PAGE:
Prime Minister Benjamin Netanyahu met on Thursday in Jerusalem with U.S. National Security Advisor Jake Sullivan, the highest-level Biden administration official to visit Israel since the Nov. 1 Knesset election.
The two men discussed Iran’s nuclear program and ways to broaden the Trump administration-brokered Abraham Accords, which normalized relations between the Jewish state and four Arab countries.
An emphasis was placed on expanding relations with Saudi Arabia.
“I’ve known President [Joe] Biden for 40 years as a great friend of Israel, and I know how much he trusts you in the matters of national security,” Netanyahu told Sullivan, adding, “And you should know that we see you as a trusted partner in matters of our shared security and of course, advancing peace.
“Today, you come at a special time because we have acute challenges to our security and vast opportunities for peace. I am convinced that by working together we can both meet the challenges and realize the opportunities. That’s something that bolsters our extraordinary alliance but also can change the region and change history,” said Netanyahu.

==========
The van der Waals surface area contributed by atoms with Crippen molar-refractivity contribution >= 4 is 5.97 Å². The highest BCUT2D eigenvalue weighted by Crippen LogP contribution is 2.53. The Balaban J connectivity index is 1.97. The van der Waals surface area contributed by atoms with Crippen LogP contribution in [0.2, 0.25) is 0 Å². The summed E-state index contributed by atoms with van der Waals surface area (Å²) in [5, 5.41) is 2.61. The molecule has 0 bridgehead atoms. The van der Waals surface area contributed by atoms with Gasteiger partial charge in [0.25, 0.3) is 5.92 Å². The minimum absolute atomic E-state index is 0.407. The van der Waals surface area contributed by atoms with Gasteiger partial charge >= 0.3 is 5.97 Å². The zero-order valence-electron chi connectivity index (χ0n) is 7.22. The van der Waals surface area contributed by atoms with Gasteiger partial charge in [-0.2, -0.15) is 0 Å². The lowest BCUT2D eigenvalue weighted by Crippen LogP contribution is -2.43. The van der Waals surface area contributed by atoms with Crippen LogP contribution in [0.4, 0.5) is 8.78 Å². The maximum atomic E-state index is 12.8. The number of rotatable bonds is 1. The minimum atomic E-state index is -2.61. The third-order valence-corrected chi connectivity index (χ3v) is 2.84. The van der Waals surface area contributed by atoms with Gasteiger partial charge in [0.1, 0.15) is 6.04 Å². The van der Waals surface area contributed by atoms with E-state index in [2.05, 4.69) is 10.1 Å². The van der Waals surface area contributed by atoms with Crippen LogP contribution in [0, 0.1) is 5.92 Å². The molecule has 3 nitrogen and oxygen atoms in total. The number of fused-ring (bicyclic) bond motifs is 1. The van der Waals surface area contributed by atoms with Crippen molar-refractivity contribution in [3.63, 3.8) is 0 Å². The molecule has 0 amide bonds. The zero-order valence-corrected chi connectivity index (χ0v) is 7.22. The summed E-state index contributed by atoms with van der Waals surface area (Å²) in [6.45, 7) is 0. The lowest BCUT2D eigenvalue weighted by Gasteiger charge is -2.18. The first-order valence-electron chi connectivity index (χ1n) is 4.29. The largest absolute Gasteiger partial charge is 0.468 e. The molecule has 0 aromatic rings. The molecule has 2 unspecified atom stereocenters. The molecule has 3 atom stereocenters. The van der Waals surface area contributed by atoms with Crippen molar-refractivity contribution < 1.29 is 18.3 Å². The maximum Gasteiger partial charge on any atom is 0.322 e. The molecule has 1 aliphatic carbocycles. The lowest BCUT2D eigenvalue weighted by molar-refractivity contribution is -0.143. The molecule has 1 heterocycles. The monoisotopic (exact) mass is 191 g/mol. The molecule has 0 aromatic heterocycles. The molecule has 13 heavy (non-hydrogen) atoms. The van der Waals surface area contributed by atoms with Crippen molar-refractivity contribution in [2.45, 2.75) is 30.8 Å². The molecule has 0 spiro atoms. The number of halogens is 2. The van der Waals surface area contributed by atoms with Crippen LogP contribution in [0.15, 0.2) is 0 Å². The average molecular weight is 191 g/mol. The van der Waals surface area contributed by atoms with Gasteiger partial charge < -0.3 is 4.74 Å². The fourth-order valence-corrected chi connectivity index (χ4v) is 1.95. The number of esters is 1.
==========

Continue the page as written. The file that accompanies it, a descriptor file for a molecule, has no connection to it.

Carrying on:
The prime minister also expressed gratitude for Biden’s commitment to stopping Iran from obtaining nuclear weapons. He added that the latest Palestinian moves in the international arena constituted an attack on Israel that demanded a response.
The U.N. General Assembly late last month approved a resolution at the behest of the Palestinian Authority calling on the International Court of Justice to “render urgently an advisory opinion” on Israel’s “prolonged occupation, settlement and annexation of Palestinian territory.”
In response to the P.A.’s ongoing “political and legal war” against the Jewish state, the Israeli Security Cabinet decided, among other measures, to withhold tax and tariff revenue collected on behalf of and transferred to the P.A., in an amount equal to that which Ramallah paid to terrorists and their families in 2022 under its “pay-for-slay” policy.
Earlier Thursday, Israeli National Security Advisor Tzachi Hanegbi met with Sullivan; they agreed to continue dialogue on the Iranian issue.
The pair held a virtual meeting with their counterparts from the United Arab Emirates and Bahrain, Sheikh Tahnoun bin Zayed Al Nahyan and Sheikh Nasser bin Hamad Al Khalifa, respectively. All four declared their commitment to deepen the Abraham Accords and spoke about practical steps to advance their joint interests in the region.
Sullivan also met with Foreign Minister Eli Cohen and Mossad Director David Barnea.